3. Automated image quality assurance—An automated system verified the quality of the scanning for capture purposes. Images failing this process were flagged at Document Analyst, and an operator made a determination on best action for the capture of the form.
  4. Automated data capture—Optical mark recognition and optical character recognition were used to extract respondent data. When the system could not recognize the handwriting (known as the write-ins), keying was done by an operator from the scanner images. Paper questionnaires that could not be scanned (e.g., too damaged) or were filled out with a pen or pencil that could not be read by the automated capture systems, were sent for transcription (i.e., the data were transcribed to a new form).
  5. Check-out—This quality assurance process ensured that the questionnaire images and captured data were of sufficient quality and that the paper questionnaires were no longer required.


As the paper questionnaires were captured and the online questionnaires received, an interactive process of manual and automated edits was performed to ensure that problems and inconsistencies were identified and resolved.

  1. Blank and minimum content—This automated edit identified questionnaires with no information or insufficient information to continue processing. These cases were returned to the field for non-response follow-up by census employees.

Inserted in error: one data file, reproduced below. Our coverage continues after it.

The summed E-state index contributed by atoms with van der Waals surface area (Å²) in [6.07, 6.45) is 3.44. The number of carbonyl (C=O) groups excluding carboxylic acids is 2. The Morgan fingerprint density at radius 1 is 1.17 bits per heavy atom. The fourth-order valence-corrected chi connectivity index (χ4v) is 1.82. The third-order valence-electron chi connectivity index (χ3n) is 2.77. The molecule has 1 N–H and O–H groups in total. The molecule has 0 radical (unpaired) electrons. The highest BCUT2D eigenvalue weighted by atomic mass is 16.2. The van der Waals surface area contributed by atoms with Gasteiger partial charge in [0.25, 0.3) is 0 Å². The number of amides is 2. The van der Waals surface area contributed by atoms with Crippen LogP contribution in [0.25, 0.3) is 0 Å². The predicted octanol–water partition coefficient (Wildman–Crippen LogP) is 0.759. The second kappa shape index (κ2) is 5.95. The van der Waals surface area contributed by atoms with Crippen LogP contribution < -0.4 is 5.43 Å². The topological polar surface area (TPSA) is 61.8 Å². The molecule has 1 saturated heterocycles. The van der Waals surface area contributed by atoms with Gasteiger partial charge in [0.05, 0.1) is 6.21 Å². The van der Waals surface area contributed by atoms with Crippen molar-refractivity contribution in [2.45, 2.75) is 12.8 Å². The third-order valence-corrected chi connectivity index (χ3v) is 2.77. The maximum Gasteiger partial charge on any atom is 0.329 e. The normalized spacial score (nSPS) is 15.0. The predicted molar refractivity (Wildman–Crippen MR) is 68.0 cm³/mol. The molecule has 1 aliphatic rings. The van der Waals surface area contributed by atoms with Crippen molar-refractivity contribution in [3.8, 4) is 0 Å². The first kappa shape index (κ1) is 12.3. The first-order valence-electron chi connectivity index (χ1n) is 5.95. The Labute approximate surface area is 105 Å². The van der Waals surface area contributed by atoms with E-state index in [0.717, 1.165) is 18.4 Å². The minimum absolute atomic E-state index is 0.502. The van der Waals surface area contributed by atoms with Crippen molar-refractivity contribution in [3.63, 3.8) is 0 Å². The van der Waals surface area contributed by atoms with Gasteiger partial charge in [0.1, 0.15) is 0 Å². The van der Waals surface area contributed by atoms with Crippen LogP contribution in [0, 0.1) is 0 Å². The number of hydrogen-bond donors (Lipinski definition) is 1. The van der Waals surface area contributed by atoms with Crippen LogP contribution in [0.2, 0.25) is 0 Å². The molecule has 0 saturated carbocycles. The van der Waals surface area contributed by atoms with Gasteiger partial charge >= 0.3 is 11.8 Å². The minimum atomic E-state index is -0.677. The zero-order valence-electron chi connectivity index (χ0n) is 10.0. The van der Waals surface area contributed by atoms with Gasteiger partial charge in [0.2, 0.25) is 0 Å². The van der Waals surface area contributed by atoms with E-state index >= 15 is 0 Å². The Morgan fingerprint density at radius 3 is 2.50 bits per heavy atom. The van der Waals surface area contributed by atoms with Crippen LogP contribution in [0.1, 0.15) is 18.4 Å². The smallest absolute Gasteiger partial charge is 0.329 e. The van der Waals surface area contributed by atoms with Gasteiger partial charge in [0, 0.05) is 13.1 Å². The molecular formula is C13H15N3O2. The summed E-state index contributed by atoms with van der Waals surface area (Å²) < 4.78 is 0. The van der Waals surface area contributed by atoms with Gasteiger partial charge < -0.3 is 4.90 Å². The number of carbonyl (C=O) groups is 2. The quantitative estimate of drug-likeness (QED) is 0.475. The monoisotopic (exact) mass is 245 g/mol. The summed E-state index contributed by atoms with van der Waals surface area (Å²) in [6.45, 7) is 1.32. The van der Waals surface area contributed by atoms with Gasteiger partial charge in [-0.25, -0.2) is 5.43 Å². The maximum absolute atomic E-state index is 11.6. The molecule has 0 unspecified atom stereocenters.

2. Multiple responses—A household may have multiple questionnaires (e.g., large households require more than one paper questionnaire to complete the census). This automated edit identified households with one or more missing questionnaires. These cases were held in a queue until all questionnaires were received.
  3. Coverage edits—These edits were conducted for both private and collective dwellings and ensured that the reported number of members of a household was consistent with the responses provided, including the number of names listed. Errors were resolved by an automated process or through interactive verification by Data Operations Centre (DOC) employees by manually examining the captured data and scanned images (where available) to help determine the appropriate solution.
  4. Failed edit follow-up—Short-form questions that needed further coverage or content clarification were transmitted to the Statistics Canada regional offices for failed edit follow-up collection and transmitted back to the Census Processing System for subsequent DOC processing.